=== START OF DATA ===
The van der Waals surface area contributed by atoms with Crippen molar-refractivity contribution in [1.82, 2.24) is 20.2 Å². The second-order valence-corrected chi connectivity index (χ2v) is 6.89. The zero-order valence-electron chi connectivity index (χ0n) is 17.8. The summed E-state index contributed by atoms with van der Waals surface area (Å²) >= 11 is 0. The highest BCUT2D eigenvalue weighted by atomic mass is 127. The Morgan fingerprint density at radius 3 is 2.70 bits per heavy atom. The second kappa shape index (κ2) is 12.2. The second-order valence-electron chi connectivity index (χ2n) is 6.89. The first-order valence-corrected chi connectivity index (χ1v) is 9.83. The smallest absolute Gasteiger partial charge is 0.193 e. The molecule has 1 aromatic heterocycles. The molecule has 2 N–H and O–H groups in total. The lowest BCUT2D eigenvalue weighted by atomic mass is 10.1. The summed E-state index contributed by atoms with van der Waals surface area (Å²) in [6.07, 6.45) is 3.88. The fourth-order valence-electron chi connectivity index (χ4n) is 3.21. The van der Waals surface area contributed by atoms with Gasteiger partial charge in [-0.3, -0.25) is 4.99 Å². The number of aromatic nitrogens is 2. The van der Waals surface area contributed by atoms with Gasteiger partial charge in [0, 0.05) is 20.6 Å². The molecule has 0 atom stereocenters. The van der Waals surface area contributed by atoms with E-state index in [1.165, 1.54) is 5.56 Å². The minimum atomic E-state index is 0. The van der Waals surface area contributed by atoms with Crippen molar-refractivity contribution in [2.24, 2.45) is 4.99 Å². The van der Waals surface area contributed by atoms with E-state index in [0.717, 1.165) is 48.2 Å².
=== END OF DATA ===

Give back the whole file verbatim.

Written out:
The van der Waals surface area contributed by atoms with Crippen molar-refractivity contribution in [1.82, 2.24) is 20.2 Å². The second-order valence-corrected chi connectivity index (χ2v) is 6.89. The zero-order valence-electron chi connectivity index (χ0n) is 17.8. The summed E-state index contributed by atoms with van der Waals surface area (Å²) >= 11 is 0. The highest BCUT2D eigenvalue weighted by atomic mass is 127. The Morgan fingerprint density at radius 3 is 2.70 bits per heavy atom. The second kappa shape index (κ2) is 12.2. The second-order valence-electron chi connectivity index (χ2n) is 6.89. The first-order valence-corrected chi connectivity index (χ1v) is 9.83. The smallest absolute Gasteiger partial charge is 0.193 e. The molecule has 1 aromatic heterocycles. The molecule has 2 N–H and O–H groups in total. The lowest BCUT2D eigenvalue weighted by atomic mass is 10.1. The summed E-state index contributed by atoms with van der Waals surface area (Å²) in [6.07, 6.45) is 3.88. The fourth-order valence-electron chi connectivity index (χ4n) is 3.21. The van der Waals surface area contributed by atoms with Gasteiger partial charge in [-0.3, -0.25) is 4.99 Å². The number of aromatic nitrogens is 2. The van der Waals surface area contributed by atoms with Gasteiger partial charge in [0, 0.05) is 20.6 Å². The molecule has 0 atom stereocenters. The van der Waals surface area contributed by atoms with E-state index in [1.165, 1.54) is 5.56 Å². The minimum atomic E-state index is 0. The van der Waals surface area contributed by atoms with Crippen molar-refractivity contribution in [2.24, 2.45) is 4.99 Å². The van der Waals surface area contributed by atoms with E-state index in [0.717, 1.165) is 48.2 Å².